NAIP aerial imagery from USGS has all water colored white?

I downloaded some aerial imagery from USGS, at a resolution of 1m at a GEOTIFF. I'm overall happy with it, except for the fact hat the whole image appears somewhat overexposed and the water and shadows are all colored white. I decided to nevertheless push it into resample and see what comes out, but resmaple seems to take some of these white areas as a water mask, and other part sit makes black, so that, overall, the imagery looks terrible in the sim. This makes me think that the strange whiteness is some kind of alpha layer that is included in this GEOTIFF.

I loaded the file into QGIS, and found that in QGIS it is displayed correctly. Moreover, if I convert the GEOTIFF to be Float32 (rather than Byte), it appears with beautiful colors, even if perhaps a little too saturated. However, it doesnt seem that Sbuilderx and other software accepts this type of GEOTIFF nor have I been able to save this GEOTIFF as a simple bmp, to import it separately into sbuilderx and georeference it myself.

So, I was hoping anybody here has encountered a similar issue with NAIP imagery from the USGS? What can I do about it?
 

arno

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Hi,

Resample doesn't accept geotiffs with floats either, you'll have to use byte.

Most likely you have images with a 4th NIR band included. You will need to remove that first, if you don't use it.
 
See, that's why I come here :) I didn't realize such a layer might exist... What would be the quickest/easiest way to get rid of it? How can I even see there is one...?

EDIT: Just checked the source of the file in QGIS, and indeed there is a fourth band there. It's a layer where the water is completely black, so I'm guessing it's indeed a NIR layer. When I convert the GEOTIFF to Byte, it throws out those values it seems, resulting in the horrible looking GEOTIFF with white water and shadows. I'm not too sure what to do about it though... Any ideas?
 
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arno

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The GeoTIFF should be using byte already, so not sure what you mean with converting to byte.

You could use gdal_translate to remove the band with a command like this:

Code:
gdal_translate -b 1 -b 2 -b 3 input.tif output.tif
Or check your INF file for resample. if you don't use the alpha channel there, there should be no problem either.
 
Thanks for your help Arno, but I think I'll need to take a step back here. You must understand that I have no experience at all with GIS software, besides the tiny bit of work I did a few months back on this scenery project. At the time I had no trouble with alpha layers as I was working with elevation data that didn't come with any such stuff. As such, I honestly don't know how to get to gdal commands - I just know they exist and that this is what QGIS uses to do what I tell it to do.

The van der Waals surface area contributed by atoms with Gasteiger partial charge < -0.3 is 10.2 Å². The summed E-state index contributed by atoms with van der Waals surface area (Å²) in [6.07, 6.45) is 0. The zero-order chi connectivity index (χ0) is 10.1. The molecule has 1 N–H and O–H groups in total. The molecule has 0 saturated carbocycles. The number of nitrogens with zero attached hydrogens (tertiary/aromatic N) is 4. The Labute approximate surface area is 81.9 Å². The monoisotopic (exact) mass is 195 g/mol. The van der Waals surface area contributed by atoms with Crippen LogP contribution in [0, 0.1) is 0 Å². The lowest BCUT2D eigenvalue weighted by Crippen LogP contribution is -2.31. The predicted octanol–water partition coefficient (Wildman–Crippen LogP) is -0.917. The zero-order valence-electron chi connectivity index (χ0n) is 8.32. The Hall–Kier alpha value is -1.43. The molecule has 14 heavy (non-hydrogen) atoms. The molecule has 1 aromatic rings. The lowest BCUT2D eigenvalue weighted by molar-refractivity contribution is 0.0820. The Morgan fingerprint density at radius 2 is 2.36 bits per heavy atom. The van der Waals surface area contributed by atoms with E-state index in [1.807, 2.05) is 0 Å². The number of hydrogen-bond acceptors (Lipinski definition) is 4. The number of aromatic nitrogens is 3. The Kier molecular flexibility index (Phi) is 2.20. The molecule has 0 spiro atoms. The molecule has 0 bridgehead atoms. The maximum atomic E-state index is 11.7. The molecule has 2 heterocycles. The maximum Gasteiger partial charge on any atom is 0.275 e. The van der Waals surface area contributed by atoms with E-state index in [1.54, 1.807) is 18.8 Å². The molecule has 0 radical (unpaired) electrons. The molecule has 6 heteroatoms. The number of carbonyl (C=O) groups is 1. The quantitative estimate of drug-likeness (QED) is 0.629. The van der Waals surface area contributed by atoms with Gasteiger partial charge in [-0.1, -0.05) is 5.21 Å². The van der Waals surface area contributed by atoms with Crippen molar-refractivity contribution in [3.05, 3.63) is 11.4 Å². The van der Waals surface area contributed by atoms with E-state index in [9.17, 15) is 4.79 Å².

I say converted because at first I had no idea there were so many encoding types for GeoTIFF - I thought 'GeoTIFF is GeoTIFF and that's the end of it'. So when I did those first translations etc in QGIS, I didn't pay attention to whether the file was float32 or byte, and QGIS' default is float32. Hence I later had to convert it back to byte.

In the meantime I found out that the source files come with this NIR/alpha band, and they are encoded as GeoTIFF byte. Then when I merge and clip the imagery (their coverage is otherwise way bigger then I need them to be), everything is fine - but as soon as I save the final merged and clipped image as a GeoTIFF byte file, it becomes all wonky. Even QGIS is not prepared to show me the file the way it's supposed to.

So I had a look at the Band 4, which is the final file is labeled as "Alpha" (the others are Red, Blue and green), and I use a the single-channel gray scale 'style' to show this Alpha band and it looks nothing like it looked before. In the source files, band 4 shows black water - in the clipped and merged files the water has turned white. So I dunno - but it seems like the 'save as' command is doing something bad to Alpha band, and this is screwing up everything down the line. But how I'm going to work with a GeoTIFF file that I can't actually save I have no idea...

And needless to say, I'm terribly confused.

EDIT: I opened up the source files in Photoshop, and indeed there is an Alpha channel there that looks totally different in the saved versions coming out of QGIS. It seems like QGIS is doing something to the files, but I have no idea what it is...

EDIT: Right, another edit. I found that the merge I did was still in float 32. once I did the merge of the original source files but had it output as byte, just doing the merge screwed up the alpha layer. I will perhaps try to get rid of the alpha before doing anything else, but I'm not too sure exactly how to get to the gdal tools...

EDIT: Removing the alpha layer works, but obviously I lose the georeferencing. Doesn't seem I'm able to get it back without a lot of tedious work. There must be an easy way to do this...
 
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Finally success! I researched GDAL and the calls you mentioned, Arno. It turns out QGIS 3.2 (which is what I'v;e been using) lost a feature that allowed editing the GDAL calls from the UI. I ended up reverting to QGIS 2.18, where I could do this. Now I could specify, when translating the imagery, to lose the NIR band. Additionally, QGIS 2.18 didn't use float32 as the standard GEOTIFF, rather it sticks with whatever the file already was, and so I was able to get rid of the NIR band, merge, reproject, and clip Now I have exactly what I need for sbuilder and Photoshop. Tonight I'll compile the bgl to see what P3D thinks of it, but I'm feeling hopeful. Thanks for the help Arno!
 
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